Growing and Harvesting
Growing Ryegrass, like most farming ventures, is a matter of skill,
persistence, patience and luck. A brief description is provided here for
general information about raising the raw material resource of the Meadowood
products. Additional information may be obtained from Oregon State
University and various grass seed related organizations.
Annual ryegrass is usually planted in the fall soon after the previous crop
is removed. The soil is first tilled to prepare a seed bed that will reduce
competition from undesirable plants. Care is taken to help the new crop get established by supplementing the soil nutrients and by
that reduce the chance for disease or weeds to injure the seedlings. The
fall and winter rains provide the famous Oregon moisture that makes this crop so
well suited to the Willamette Valley climatic conditions.
Some growers work
with sheep herders to control the growth rate and vigor of the plants by
providing pasture for fattening lambs. Additional fertilizer, weed,
disease and insect
control measures may be employed during the winter and spring. By late
June or early July, the
crop is usually ready to swath into windrows to help the seed ripen more
evenly and avoid shatter of seed from the stem while it dries before harvest.
Self propelled combines pick up the windrows, thrash the seed
from the ryegrass stems and place the seed in a truck for transport to the
storage warehouse. Care of the straw behind the harvester is determined by the method that will be
used for removal. The straw may be allowed to drop back to the ground or attached devices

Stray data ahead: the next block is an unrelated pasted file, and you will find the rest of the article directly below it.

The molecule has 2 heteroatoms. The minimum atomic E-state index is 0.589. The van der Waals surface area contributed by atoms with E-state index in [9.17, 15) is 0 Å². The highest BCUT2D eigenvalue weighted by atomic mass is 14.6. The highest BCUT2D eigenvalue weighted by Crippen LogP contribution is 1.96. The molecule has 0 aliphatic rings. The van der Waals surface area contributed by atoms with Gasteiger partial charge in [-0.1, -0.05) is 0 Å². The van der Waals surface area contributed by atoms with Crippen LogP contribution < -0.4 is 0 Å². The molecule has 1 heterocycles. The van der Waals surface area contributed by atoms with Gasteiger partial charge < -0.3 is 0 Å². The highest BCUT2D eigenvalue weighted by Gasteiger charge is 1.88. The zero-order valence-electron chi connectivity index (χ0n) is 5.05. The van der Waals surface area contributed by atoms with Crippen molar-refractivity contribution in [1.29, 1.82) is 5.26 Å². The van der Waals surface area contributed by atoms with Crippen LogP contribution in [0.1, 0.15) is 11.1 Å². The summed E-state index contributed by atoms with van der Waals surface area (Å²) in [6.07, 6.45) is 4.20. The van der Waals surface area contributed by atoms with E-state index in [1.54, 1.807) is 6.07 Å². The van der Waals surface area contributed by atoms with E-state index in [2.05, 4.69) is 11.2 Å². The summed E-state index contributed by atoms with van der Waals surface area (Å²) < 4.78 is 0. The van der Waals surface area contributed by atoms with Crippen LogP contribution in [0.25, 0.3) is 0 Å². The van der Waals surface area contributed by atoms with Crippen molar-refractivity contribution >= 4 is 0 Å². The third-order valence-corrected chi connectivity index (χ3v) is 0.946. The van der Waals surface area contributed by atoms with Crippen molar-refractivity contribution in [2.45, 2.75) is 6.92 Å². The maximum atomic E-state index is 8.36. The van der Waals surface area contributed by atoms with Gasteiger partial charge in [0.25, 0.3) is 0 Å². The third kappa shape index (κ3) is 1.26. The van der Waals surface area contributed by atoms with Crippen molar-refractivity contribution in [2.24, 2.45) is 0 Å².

may spread or chop the straw as it leaves the
rear of the combine.
The seed from each field is segregated into lots and stored for any further drying.
After drying, the harvested seed is processed to remove undesirable
hulls, foreign or small seeds, parts of stems, and dirt before bagging. A tag is attached
as the seed is bagged, that will identify the seed lot so that each bag can be matched with
information. Samples are taken from the cleaned bagged seed and tested to certify
both the purity and percentage of seeds that will germinate. A Seed
Certification Service is administered by Oregon State University to assure and
certify the quality of seed.
Oregon grass seed is generally marketed and distributed through commercial seed
companies that contract with or purchase from the growers.
Self propelled swathers
cutting and placing ryegrass in windrows to ripen the seed more uniformly.
Self-propelled combine picking up ryegrass from the windrow and threshing the
seed from the stems.
Off-loading ryegrass seed from the combine to the bulk truck for transport to the
Using a round baleing system to remove the ryegrass straw after harvest (or the
crop after spoilage
by mold in a wet year).
Leonard Opel is one of the primary founders of
Meadowood Industries, Inc. He has been involved in the Oregon grass seed
industry most of his life as a producer, and as an active member and
officer of agricultural organizations. Leonard divides his time between
Meadowood and assisting his sons who have taken over the family farming operations and seed
business, LMO Farms, Inc.
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